The Justice League vs. James Woods!
In 2007 DC began making straight to video animated features based on comic book storylines. After the success of multiple solo ventures and a Batman and Superman team up story, DC decided to release Justice League: Crisis on Two Earths. The film is loosely based on the 2000 comic book, JLA: Earth 2 which features the Justice League facing off against evil versions of themselves from a parallel universe. Originally written as a bridge between the Justice League and Justice League Unlimited animated series, writer Dwayne McDuffie adapted his screenplay to be a standalone story.
The story sees a good Lex Luthor (Chris Noth) coming to “our” Earth, asking the Justice League for help in taking down the Crime Syndicate. The Crime Syndicate has bribed the world leaders to give them complete freedom to do as they please and in turn wreak havoc on the world. As their power grows, Owlman (James Woods) has discovered that his Earth and “ours” are part of a string of interconnected universes. A multi-verse where every choice and every decision creates a new world, a parallel world where the opposite choice was made.
Owlman has decided to destroy Earth Prime, the Earth from which all others are created, believing that the destruction of all worlds is the only true act that matters. As the Justice League works with the good Lex Luthor to take down the Crime Syndicate the story comes to a gripping final act which features Batman (William Baldwin) facing off against Owlman to save the infinite Earths.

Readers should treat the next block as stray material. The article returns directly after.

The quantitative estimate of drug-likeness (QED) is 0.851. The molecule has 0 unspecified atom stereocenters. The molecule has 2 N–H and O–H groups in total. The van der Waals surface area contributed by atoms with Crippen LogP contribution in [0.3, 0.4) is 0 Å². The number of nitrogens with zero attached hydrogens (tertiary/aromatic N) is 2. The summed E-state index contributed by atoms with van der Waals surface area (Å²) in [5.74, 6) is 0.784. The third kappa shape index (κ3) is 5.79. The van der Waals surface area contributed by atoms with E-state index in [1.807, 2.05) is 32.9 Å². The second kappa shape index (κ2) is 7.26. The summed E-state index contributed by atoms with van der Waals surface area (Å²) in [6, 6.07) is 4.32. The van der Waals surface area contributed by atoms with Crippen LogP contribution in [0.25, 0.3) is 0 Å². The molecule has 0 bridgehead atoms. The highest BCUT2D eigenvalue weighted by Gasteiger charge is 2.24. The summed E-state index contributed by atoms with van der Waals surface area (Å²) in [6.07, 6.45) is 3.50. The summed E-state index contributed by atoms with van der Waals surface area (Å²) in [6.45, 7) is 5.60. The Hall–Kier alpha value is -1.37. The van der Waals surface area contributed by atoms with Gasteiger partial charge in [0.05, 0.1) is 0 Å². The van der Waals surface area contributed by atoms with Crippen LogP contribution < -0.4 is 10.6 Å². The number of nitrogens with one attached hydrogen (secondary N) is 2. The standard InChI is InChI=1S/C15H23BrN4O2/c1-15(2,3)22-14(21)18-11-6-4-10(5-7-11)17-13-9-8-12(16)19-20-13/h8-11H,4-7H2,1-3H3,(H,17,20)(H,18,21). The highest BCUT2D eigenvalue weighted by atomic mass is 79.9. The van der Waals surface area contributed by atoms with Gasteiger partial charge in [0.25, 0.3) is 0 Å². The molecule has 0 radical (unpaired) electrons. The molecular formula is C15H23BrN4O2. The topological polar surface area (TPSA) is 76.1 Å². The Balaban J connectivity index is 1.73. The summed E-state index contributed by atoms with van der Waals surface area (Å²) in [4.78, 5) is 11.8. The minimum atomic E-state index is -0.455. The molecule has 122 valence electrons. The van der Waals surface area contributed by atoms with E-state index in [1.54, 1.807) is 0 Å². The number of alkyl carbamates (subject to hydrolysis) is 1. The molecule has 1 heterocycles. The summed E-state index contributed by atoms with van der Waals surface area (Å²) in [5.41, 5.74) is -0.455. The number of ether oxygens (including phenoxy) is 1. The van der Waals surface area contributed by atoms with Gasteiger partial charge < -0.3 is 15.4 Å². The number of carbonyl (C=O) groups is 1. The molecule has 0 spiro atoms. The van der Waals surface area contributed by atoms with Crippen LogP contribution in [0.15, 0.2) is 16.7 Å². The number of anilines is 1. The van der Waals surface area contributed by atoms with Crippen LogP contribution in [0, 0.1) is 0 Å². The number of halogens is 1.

The film is incredibly well done, with great animation and an amazing voice cast that features Noth, Woods, Mark Harmon as Superman, and Gina Torres as Superwoman. The film only falters in it’s length, and the lack in which some of the story is developed. There’s enough there for its 75 minute runtime, but the storylines that are interwoven during that time all feel as if they could use a bit more time to grow. It’s never that the plotlines aren’t sufficient or satisfying, it’s simply that this is a complex story that could use more time to be told.
The film does occasionally take a bit too long when we get into the battles between the good and bad versions of the characters we know and love. But this is a story that in many ways is full of fan service, and in a medium where action pieces tend to take precedence over all else. The film also has a slight Superman issue in that Superman sounds like Mark Harmon. It’s an interesting dilemma given that the film also features James Woods, a man who has an instantly recognizable voice. But where Woods and Owlman fit together seamlessly, Superman sounds like excerpts taken from NCIS dubbed into the film. It does get easier as the film goes on, but for at least the first half of the film, it definitely removes you from the experience.
Overall Justice League: Crisis on Two Earths is a solid film, and a great Justice League adventure. It has everything you could want from a storyline with these heroes and would help DC realize that they could explore the team in various animated films for many years to come.
Justice League: Crisis on Two Earths is currently available on Blu-Ray, DVD, Digital Download.